By Philip L. Watson
After the dust cleared from the last debate, the gun control question that wasn’t still looms large.
PBS’s Jim Lehrer, the moderator of the debate, chose to stick to the economy and put gun control questions pushed by Mayors Against Illegal Guns (MAIG) and the Brady Campaign in the deep freeze. Perhaps surprised by the debate snub, the Brady Campaign released the wrong statement on one of their social media accounts after the debate.
But as nonsensical as the gun control lobby may appear to many Americans, they’ve still got a lot of fight in them as evidenced by VP candidate Paul Ryan’s recent spat with a Michigan reporter. When the reporter in question asked Ryan about a “gun problem” Ryan countered “this country has a crime problem” and proceeded to describe how that could be remedied. Perhaps upset at Ryan’s unwillingness to take the bait, the reporter appeared to lose his composure and snapped back with “and you can do all that by cutting taxes?”
The mainstream media loves fights and controversy. And why shouldn’t they? It’s good for ratings. Clearly the mainstream press (as well as many on the left) want the gun control question center stage in the national debate. The old newsroom mantra, “if it bleeds it leads” mostly still dominates the conventional news outlets, but only when it fits their narrative. As evidenced by the Fast and Furious scandal.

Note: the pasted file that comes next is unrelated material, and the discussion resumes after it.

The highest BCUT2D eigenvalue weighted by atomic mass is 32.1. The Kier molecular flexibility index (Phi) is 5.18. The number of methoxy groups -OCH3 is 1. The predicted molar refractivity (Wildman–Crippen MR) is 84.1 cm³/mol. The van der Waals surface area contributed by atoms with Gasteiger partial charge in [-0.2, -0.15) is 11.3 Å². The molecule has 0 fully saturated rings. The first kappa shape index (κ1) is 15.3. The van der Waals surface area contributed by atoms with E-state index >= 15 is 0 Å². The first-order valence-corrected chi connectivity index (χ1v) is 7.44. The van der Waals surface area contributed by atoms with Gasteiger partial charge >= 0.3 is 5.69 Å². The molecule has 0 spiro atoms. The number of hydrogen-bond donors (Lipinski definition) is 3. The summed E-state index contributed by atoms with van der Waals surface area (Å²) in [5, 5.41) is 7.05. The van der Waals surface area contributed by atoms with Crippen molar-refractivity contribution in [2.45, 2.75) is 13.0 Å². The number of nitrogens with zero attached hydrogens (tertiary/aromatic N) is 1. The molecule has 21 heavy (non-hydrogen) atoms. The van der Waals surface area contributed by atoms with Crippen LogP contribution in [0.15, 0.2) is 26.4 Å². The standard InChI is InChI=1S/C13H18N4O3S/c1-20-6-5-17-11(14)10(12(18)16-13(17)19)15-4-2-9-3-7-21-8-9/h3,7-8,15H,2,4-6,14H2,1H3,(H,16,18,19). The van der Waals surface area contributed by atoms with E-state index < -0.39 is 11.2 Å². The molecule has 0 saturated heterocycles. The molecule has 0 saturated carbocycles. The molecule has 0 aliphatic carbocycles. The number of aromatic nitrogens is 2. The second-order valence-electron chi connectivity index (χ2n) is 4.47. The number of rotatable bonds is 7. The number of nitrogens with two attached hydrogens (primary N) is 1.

To date, Univision has probably done harder hitting prime time reporting on Fast and Furious than any of the old guard TV News stations such as NBC, ABC or CBS. During his interview with Univision, reporters prodded the President with questions about the gun running operation that happened under his watch. Univision also recently released a one hour TV special on Fast and Furious that detailed the scandal and its impact.
The current administration has clearly been compromised by the unlikely scandal. Conveniently, the Fast and Furious operation started at about the same time the administration launched some other operations on the border focusing on crime and firearms. Attorney General Eric Holder was found in contempt of Congress for refusing to disclose documents related to the gun running operation. And the President has yet to adequately explain the claim of executive privilege on documents linked to Fast and Furious.
Even after being shunned at the first debate, don’t expect MAIG or Brady to take the hint and go away quietly. The national stage could be the ideal place for the President to explain this foolish arms trafficking operation to America.